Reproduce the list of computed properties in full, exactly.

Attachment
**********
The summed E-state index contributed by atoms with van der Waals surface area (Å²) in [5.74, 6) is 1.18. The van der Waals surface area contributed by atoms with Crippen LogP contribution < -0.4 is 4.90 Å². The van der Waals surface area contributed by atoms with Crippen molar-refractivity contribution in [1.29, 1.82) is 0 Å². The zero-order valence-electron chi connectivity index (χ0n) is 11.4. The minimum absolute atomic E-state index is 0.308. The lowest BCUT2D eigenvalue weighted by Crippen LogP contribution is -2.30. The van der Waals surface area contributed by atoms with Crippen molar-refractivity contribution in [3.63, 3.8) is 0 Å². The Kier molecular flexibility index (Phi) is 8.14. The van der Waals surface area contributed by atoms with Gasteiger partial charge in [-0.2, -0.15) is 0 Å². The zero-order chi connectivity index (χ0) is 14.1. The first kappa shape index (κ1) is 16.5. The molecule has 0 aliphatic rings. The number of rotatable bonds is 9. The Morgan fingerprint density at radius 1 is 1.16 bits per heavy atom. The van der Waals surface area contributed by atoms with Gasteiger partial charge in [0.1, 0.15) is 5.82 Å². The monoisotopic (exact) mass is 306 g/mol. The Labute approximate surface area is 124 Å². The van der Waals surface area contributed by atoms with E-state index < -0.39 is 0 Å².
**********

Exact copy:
The summed E-state index contributed by atoms with van der Waals surface area (Å²) in [5.74, 6) is 1.18. The van der Waals surface area contributed by atoms with Crippen LogP contribution < -0.4 is 4.90 Å². The van der Waals surface area contributed by atoms with Crippen molar-refractivity contribution in [1.29, 1.82) is 0 Å². The zero-order valence-electron chi connectivity index (χ0n) is 11.4. The minimum absolute atomic E-state index is 0.308. The lowest BCUT2D eigenvalue weighted by Crippen LogP contribution is -2.30. The van der Waals surface area contributed by atoms with Crippen molar-refractivity contribution in [3.63, 3.8) is 0 Å². The Kier molecular flexibility index (Phi) is 8.14. The van der Waals surface area contributed by atoms with Gasteiger partial charge in [-0.2, -0.15) is 0 Å². The zero-order chi connectivity index (χ0) is 14.1. The first kappa shape index (κ1) is 16.5. The molecule has 0 aliphatic rings. The number of rotatable bonds is 9. The Morgan fingerprint density at radius 1 is 1.16 bits per heavy atom. The van der Waals surface area contributed by atoms with Gasteiger partial charge in [0.1, 0.15) is 5.82 Å². The monoisotopic (exact) mass is 306 g/mol. The Labute approximate surface area is 124 Å². The van der Waals surface area contributed by atoms with E-state index < -0.39 is 0 Å².